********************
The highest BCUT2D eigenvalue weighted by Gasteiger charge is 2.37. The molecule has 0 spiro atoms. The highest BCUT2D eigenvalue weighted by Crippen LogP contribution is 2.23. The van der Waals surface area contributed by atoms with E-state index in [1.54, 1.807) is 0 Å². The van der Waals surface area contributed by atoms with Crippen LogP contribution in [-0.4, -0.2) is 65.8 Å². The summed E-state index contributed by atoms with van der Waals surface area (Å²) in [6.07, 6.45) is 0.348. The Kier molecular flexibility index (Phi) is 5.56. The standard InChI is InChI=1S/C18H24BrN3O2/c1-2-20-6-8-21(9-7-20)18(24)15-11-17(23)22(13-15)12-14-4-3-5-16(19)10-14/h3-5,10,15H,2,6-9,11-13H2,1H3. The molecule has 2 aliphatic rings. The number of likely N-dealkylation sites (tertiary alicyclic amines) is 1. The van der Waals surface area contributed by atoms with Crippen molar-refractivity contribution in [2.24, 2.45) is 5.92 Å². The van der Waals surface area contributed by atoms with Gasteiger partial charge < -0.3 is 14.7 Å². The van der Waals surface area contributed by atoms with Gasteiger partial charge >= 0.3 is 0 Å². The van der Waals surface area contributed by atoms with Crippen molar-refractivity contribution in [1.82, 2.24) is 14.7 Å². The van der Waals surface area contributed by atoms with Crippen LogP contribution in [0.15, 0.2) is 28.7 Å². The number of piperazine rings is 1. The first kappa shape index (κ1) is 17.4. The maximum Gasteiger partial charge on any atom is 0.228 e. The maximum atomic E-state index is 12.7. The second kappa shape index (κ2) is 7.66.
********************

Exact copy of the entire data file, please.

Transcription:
The highest BCUT2D eigenvalue weighted by Gasteiger charge is 2.37. The molecule has 0 spiro atoms. The highest BCUT2D eigenvalue weighted by Crippen LogP contribution is 2.23. The van der Waals surface area contributed by atoms with E-state index in [1.54, 1.807) is 0 Å². The van der Waals surface area contributed by atoms with Crippen LogP contribution in [-0.4, -0.2) is 65.8 Å². The summed E-state index contributed by atoms with van der Waals surface area (Å²) in [6.07, 6.45) is 0.348. The Kier molecular flexibility index (Phi) is 5.56. The standard InChI is InChI=1S/C18H24BrN3O2/c1-2-20-6-8-21(9-7-20)18(24)15-11-17(23)22(13-15)12-14-4-3-5-16(19)10-14/h3-5,10,15H,2,6-9,11-13H2,1H3. The molecule has 2 aliphatic rings. The number of likely N-dealkylation sites (tertiary alicyclic amines) is 1. The van der Waals surface area contributed by atoms with Crippen molar-refractivity contribution in [2.24, 2.45) is 5.92 Å². The van der Waals surface area contributed by atoms with Gasteiger partial charge < -0.3 is 14.7 Å². The van der Waals surface area contributed by atoms with Gasteiger partial charge >= 0.3 is 0 Å². The van der Waals surface area contributed by atoms with Crippen molar-refractivity contribution in [1.82, 2.24) is 14.7 Å². The van der Waals surface area contributed by atoms with Crippen LogP contribution in [0.15, 0.2) is 28.7 Å². The number of piperazine rings is 1. The first kappa shape index (κ1) is 17.4. The maximum Gasteiger partial charge on any atom is 0.228 e. The maximum atomic E-state index is 12.7. The second kappa shape index (κ2) is 7.66.